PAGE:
Model: Abi

2016 was a year of progress for plus-size models. From Khloe Kardashian’s Good American Denim in US sizes 0-24 to Christian Louboutin casting their first ever plus-size model in their lipstick campaign, we’re beginning to see a future more representative of all body sizes.

But is this called for?

The numbers

– According to Fashion United, “More than 50 percent of European women wear plus sizes but only 2 percent of the women shown in fashion and lifestyle magazines do.”

– Out of 422 models in the 460 Spring 2016 campaigns, only six plus-sized women made an appearance.

– Although models over a size 12 only make up 1.4% of advertising campaigns, size 16 is considered the average dress size in the UK.

With these numbers it’s no surprise that consumers are calling for more realistic representations of women in the media and that body positive hashtags are spreading across social media.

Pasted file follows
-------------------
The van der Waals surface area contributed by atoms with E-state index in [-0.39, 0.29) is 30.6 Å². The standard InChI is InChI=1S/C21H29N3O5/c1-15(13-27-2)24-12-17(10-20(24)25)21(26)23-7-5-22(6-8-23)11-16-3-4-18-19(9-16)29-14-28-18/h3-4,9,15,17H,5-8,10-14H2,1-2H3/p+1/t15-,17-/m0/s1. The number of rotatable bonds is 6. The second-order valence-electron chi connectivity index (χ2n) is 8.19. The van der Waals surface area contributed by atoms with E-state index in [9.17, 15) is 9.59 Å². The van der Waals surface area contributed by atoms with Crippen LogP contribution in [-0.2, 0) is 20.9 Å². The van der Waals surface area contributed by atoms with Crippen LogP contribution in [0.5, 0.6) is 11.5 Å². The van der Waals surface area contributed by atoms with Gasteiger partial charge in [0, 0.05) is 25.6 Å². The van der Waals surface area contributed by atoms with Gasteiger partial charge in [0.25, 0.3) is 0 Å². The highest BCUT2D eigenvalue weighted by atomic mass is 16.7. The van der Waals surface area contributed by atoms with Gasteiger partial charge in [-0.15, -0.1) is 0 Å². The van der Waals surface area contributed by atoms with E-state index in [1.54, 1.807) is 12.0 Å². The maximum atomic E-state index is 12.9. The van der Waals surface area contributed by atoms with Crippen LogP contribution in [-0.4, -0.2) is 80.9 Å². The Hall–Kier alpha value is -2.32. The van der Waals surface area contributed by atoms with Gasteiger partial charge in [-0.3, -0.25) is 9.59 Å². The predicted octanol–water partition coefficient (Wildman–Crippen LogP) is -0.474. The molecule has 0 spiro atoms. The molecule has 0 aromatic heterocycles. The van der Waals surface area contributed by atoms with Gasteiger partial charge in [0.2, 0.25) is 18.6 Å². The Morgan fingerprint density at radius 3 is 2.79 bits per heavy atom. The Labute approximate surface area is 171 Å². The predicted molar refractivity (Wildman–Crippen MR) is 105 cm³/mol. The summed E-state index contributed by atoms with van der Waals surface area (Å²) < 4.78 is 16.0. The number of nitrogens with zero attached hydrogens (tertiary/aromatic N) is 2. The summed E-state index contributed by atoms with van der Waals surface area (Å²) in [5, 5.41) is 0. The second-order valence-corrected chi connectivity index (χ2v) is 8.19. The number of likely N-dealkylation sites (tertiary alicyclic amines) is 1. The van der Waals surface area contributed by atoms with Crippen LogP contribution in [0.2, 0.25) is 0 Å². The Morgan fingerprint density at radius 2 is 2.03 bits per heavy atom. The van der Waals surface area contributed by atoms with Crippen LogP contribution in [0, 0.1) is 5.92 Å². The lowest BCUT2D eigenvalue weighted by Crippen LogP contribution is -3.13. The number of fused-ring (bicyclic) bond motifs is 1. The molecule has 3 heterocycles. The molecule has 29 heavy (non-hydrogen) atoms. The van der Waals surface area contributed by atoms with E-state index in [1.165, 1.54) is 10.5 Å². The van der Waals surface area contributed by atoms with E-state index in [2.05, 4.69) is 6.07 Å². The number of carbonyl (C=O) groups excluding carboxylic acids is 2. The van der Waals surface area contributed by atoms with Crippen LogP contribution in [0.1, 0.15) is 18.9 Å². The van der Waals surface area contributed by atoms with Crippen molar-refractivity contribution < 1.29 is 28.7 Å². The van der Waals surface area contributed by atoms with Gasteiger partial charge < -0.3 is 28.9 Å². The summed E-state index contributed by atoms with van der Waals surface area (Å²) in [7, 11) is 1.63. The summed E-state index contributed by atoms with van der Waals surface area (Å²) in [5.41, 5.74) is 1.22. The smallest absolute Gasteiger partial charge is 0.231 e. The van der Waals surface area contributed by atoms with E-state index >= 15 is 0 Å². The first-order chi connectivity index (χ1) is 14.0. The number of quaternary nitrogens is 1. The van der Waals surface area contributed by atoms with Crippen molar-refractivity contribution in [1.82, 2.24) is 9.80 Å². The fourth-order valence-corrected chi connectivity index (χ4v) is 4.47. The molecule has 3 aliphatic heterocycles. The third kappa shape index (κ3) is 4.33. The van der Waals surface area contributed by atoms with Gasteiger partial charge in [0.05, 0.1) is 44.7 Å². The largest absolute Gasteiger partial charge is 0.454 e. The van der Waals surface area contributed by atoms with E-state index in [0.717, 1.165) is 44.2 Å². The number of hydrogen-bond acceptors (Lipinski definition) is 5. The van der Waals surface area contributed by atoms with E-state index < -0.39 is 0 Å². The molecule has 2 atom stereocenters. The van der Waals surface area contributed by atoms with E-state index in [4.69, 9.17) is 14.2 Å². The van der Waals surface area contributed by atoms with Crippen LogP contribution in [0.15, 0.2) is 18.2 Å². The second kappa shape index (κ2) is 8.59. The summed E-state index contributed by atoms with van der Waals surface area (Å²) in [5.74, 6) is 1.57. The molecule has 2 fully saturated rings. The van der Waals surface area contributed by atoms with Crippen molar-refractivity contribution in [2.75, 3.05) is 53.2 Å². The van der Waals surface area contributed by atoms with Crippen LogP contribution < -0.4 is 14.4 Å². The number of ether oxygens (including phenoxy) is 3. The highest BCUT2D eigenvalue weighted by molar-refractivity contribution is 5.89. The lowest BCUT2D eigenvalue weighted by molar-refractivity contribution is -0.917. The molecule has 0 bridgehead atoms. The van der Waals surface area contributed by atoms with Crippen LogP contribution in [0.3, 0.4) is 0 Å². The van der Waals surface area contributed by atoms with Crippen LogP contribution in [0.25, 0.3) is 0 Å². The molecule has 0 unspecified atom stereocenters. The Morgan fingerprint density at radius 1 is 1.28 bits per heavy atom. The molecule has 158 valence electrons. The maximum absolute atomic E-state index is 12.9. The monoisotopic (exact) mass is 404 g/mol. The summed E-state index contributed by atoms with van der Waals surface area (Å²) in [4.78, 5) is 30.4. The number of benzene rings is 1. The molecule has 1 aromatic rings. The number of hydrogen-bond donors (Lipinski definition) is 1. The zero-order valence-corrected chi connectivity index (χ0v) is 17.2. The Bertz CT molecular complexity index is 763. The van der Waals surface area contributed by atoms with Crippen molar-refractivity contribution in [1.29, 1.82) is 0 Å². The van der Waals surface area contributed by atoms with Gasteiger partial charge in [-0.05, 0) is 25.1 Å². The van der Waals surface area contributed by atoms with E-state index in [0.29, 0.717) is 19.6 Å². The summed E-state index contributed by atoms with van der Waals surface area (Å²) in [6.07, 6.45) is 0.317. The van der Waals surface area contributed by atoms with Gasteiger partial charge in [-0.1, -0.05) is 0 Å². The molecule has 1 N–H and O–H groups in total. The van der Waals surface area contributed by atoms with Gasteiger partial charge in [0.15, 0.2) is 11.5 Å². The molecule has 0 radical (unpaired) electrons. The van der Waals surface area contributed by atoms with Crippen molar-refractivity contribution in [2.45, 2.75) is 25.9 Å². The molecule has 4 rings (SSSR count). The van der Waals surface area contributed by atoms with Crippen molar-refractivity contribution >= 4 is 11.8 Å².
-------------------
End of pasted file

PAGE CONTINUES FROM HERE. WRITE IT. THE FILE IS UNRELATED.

In the past girls have been victim to body shaming by modelling agencies. Whilst we understand that clients and agencies may have a certain look in mind, this should be taken into consideration when selecting models as opposed to trying to change the model.

Model: Jade

Will 2017 bring more diversity within casting?

This month, plus size model Ashley Graham is the cover girl of Vogue’s January Issue. Having previously starred as the first plus size model to appear in Sports Illustrated’s Swimsuit edition and even inspiring the creation of a more realistic Barbie doll. Graham has been a public figure challenging the conversation around body norms.

With more individuals taking a stand and the upcoming Straight/Curve body image documentary due to be released in February next month, perhaps 2017 will be the year that we see more inclusive casting?

Tyne Tees Models place selecting the right models for our clients at the heart of our brand and so should the fashion industry.

Model: Julia